Seen from Bulgaria: The Heavy Past of the Lybian Rebels, by Alexandre Levy
**Alexandre Levy is a journalist at Le Monde based in Sofia, Bulgaria.
When Moussa Koussa, Khadafi's minister of foreign affairs, decided to burn his bridges with the regime, he didn't rally the insurrection but the British capital, where his career on the international scene began some 30 years ago as an ambassador.
In 1980, he was expulsed from London on the order of the government because he made no secret of his intention to get rid of two of the opponents to the colonel's regime. Is this the same resistance he is now hoping to join?
Whatever he does, this man will not have the sympathies of Sofia. Here, the affair of the Bulgarian nurses - in which he was one of the main interlocutors of the West - has left painful memories. And in the eyes of the Bulgarians, things are mounting up. Moussa Koussa is at least the fourth heavy-weight in this affair to have turned his coat since the beginning of the Libyan revolt. The Leader of National Council for Transition, Mustapha Abdeljalil, former minister of justice of the colonel, was the first. "For us, he remains the President of the Appeals Court of Tripoli who confirmed the death sentence of the nurses," says Georghi Milkov from the daily "24 Tchassa," an arabic-speaking journalist who followed the saga of the nurses from 1999 to their liberation in 2007. "He is a faithful among the faithful who, as a reward for his unrelentlessness in the trial was made a minister in 2007," he adds.
And then, there is Idris Laga. This man who is now presented as the military coordinator of the National Transition Council, is known foremost in Bulgaria for having been the president of the Association of the parents of infected children - which was very active during the whole affair of the nurses.
"Officially considered to be independent, this organisation was created by the regime in order the raise the stakes by instrumentalising the sorrow of the victims," says university professor Vladimir Tchoukov, one fo the best specialist of the Arab world in Bulgaria. The portrait he paints of Idris Laga is anything but flattering: "He is a greedy man, without scruples, animated by a deep hatred of the West," he explains. This researcher, who has pored over all the Libyan press of the period - including the one claiming to be of the opposition - says today that he wants "France to know what kind of people she is supporting in Libya."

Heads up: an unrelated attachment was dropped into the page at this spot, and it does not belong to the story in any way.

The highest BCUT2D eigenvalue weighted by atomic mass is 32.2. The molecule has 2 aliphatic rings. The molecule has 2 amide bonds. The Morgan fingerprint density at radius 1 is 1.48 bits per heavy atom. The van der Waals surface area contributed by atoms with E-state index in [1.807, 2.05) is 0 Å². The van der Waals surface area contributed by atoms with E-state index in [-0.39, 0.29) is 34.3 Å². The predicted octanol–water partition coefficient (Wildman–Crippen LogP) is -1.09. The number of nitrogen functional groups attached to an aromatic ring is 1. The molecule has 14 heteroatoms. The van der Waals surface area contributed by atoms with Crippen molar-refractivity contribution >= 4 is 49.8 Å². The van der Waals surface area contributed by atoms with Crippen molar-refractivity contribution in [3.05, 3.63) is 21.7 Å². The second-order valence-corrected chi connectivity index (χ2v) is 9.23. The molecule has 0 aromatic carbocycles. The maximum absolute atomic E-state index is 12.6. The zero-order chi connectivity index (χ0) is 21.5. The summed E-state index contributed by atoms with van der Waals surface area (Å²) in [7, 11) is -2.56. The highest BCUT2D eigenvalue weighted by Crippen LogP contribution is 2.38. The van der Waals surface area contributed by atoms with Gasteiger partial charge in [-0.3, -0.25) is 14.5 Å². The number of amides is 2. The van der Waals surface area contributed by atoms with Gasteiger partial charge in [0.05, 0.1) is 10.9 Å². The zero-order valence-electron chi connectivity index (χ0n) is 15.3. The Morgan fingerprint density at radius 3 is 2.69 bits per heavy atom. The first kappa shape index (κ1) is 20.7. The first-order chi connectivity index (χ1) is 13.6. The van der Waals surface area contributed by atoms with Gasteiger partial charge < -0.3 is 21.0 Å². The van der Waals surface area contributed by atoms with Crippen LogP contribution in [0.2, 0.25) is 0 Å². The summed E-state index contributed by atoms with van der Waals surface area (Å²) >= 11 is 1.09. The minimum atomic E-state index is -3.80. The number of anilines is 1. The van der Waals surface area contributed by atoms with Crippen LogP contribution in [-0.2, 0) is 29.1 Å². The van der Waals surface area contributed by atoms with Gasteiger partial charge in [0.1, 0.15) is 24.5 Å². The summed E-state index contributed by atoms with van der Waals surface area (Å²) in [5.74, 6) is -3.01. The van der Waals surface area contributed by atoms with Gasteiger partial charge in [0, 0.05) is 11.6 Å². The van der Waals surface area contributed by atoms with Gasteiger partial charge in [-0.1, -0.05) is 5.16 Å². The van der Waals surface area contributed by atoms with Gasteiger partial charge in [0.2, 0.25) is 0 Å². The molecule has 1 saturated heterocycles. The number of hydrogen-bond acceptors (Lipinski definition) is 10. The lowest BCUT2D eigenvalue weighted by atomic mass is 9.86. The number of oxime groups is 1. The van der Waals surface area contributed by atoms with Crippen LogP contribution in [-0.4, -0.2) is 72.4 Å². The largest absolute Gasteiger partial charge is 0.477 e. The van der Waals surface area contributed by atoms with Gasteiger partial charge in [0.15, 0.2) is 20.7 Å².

On March 11, in Brussels, the Bulgarian Prime Minister, Boiko Borissov himself, put his foot down. He reacted strongly to the decision - defended by France - to consider the NTC as a believable political interlocutor. "In this council, there are people who have tortured our nurses," he protested after a serious different with Nicolas Sarkozy. Without naming him by name, he certainly targeted yet another important transfuge, the minister of the Interior of Tripoli, Abdel Fattah Younis. Welcomed by a delirious crowd in Benghasi at the end of February, general Younis has become the darling of the West - the French foreign ministry relays a phone conversation between him and the French minister of foreign affairs, Alain Juppé, on its website on March 5 - hoping that his rallying will allow the rebels to pick up some confidence on the military terrain.
In Sofia, he has been nicknamed the "henchman-in-chief," because of the bad treatments which the nurses reported to have been inflicted upon them - rapes, electrochocs, dog bites, notably - attributed to his men and destined to make them confess to crimes which they maintain they never committed.
"More than any other country, Bulgaria should support the military intervention in Libya. And also remember that this a great example of the European solidarity:" from Brussels another voice Bulgarian voice makes itself heard, the one of European deputy Nadejda Mikhaïlova Neïnski, a representative of the liberal right who was minister of foreign affairs of her country when the affair of the nurses broke out. For her, the change of camp of the principal Libyan actors in this affair does not really raise any question. "Anyway, they acted on the orders of Khadafi. Today, the priority is to get all together to get rid of him."
What, then? Then, according to Vladimir Tchoukov, Europe should bet principally on the representative members of the Libyan diaspora, who alone were not compromised with the old regime. And this Paris and London are already doing, up to a point.
"But one should not forget that the Libyan opposition abroad has never condemned the regime in the affair of our nurses," adds Gueorgui Milkov. "Its representatives either shut up about it, or they greeted Gaddafi's actions." A past - one more past - that won't simply pass away... Bulgarians know something about this, too...